Marcella gazed at the antique tureen sitting in the middle of the empty china cabinet and a little tear snaked down her cheek. She wiped it away with the tips of her fingers as she reminisced the wonderful sunny afternoons spent in this old house. The family would all sit around the long table, chatting and laughing, while waiting for Nonna to enter the dining room carrying that big tureen and setting it down on its place of honor in the middle of the table. The aroma of Nonna’s minestrone would float over the party as warm sunlight streamed through the windows, enveloping the dining room and its inhabitants in its soft and golden glow.
Marcella closed her eyes and fancied she still smelled the minestrone so many years later. The memory of its delicious flavor flowing like warm silk down her throat fluttered her tastebuds, and, for an instant, she heard the gay chatter and felt the warmth of her long-gone relatives beside her. A sob choked the memory, and Marcella opened her eyes. The tureen, with its red and gold ornamented lid sat on its desolate shelf, the handle of its white ladle resting on the rim, the body hidden inside the bowl. Nonna had packed all her family’s china and brought it on the ship while escaping the war, but the tureen was all that had survived the long and arduous journey.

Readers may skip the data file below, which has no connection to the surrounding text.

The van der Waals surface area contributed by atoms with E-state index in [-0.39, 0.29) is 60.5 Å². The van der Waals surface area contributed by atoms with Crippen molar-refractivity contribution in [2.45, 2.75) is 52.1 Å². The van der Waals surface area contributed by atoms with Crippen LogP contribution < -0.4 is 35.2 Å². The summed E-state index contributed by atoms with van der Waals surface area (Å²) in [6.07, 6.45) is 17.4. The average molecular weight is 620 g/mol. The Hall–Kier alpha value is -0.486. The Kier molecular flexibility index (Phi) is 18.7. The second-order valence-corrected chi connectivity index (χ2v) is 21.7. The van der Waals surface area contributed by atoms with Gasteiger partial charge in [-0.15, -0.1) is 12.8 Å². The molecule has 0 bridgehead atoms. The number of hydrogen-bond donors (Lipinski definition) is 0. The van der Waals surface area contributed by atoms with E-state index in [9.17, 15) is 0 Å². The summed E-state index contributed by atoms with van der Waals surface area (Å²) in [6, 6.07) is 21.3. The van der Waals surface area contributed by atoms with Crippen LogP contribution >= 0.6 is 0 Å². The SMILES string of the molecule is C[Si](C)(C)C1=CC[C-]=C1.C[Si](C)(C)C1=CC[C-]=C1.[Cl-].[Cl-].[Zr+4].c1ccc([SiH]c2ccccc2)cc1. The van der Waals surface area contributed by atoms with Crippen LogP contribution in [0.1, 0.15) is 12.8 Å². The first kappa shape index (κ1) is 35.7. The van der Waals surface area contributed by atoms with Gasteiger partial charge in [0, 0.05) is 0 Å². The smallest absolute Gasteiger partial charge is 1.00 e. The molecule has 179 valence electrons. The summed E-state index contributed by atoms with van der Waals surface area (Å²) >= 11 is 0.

Gone were the family gatherings and gone were the days of comfort and warmth. Marcella opened the glass doors and held the tureen in her arms. Tears streamed down her cheeks and onto its beloved lid.
“I’m so sorry, Nonna,” she repeated as sobs shook her shoulders, “but I need to sell it. I need the money, I have nothing to eat.”
Marcella’s knees buckled, and she kneeled down on the dusty floor, setting the tureen in front of her. Through her tears, she saw the rundown house with its scant and shabby furniture; pieces of her childhood she had sold off one by one in tiny bites to her soul. Of value, only the tureen remained, and she caressed it as an image of Nonna bloomed in her mind.
“This tureen,” Nonna’s voice whispered in her ear, “fed us through fascism and through war. It kept our bellies full and warm during hardship, as it will keep yours full and warm now.”
Marcella’s sobs quieted as a golden peace flowed through her body and entered her heart. The warm and comforting aroma of Nonna’s minestrone filled the room, and the soft sound of a rolling boil came from the tureen. She opened the lid and steam wafted out of Nonna’s minestrone, simmering in the bowl.